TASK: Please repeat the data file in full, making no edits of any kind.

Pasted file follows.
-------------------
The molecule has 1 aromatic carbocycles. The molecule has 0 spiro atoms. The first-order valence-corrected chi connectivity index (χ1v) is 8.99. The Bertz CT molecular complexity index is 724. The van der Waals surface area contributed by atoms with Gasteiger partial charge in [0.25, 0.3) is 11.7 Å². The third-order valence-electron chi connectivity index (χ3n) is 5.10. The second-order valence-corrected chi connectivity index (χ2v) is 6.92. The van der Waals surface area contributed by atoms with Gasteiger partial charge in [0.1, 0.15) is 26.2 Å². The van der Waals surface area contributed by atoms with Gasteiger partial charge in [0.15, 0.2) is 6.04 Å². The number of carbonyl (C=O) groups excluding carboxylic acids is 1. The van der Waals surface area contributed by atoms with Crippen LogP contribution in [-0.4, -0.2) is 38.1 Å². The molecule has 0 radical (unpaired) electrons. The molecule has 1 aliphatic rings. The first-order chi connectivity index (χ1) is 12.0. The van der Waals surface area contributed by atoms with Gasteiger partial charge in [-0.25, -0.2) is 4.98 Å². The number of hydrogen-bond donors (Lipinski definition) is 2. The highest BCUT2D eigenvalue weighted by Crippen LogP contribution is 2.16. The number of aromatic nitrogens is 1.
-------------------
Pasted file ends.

The molecule has 1 aromatic carbocycles. The molecule has 0 spiro atoms. The first-order valence-corrected chi connectivity index (χ1v) is 8.99. The Bertz CT molecular complexity index is 724. The van der Waals surface area contributed by atoms with Gasteiger partial charge in [0.25, 0.3) is 11.7 Å². The third-order valence-electron chi connectivity index (χ3n) is 5.10. The second-order valence-corrected chi connectivity index (χ2v) is 6.92. The van der Waals surface area contributed by atoms with Gasteiger partial charge in [0.1, 0.15) is 26.2 Å². The van der Waals surface area contributed by atoms with Gasteiger partial charge in [0.15, 0.2) is 6.04 Å². The number of carbonyl (C=O) groups excluding carboxylic acids is 1. The van der Waals surface area contributed by atoms with Crippen LogP contribution in [-0.4, -0.2) is 38.1 Å². The molecule has 0 radical (unpaired) electrons. The molecule has 1 aliphatic rings. The first-order chi connectivity index (χ1) is 12.0. The van der Waals surface area contributed by atoms with Gasteiger partial charge in [-0.25, -0.2) is 4.98 Å². The number of hydrogen-bond donors (Lipinski definition) is 2. The highest BCUT2D eigenvalue weighted by Crippen LogP contribution is 2.16. The number of aromatic nitrogens is 1.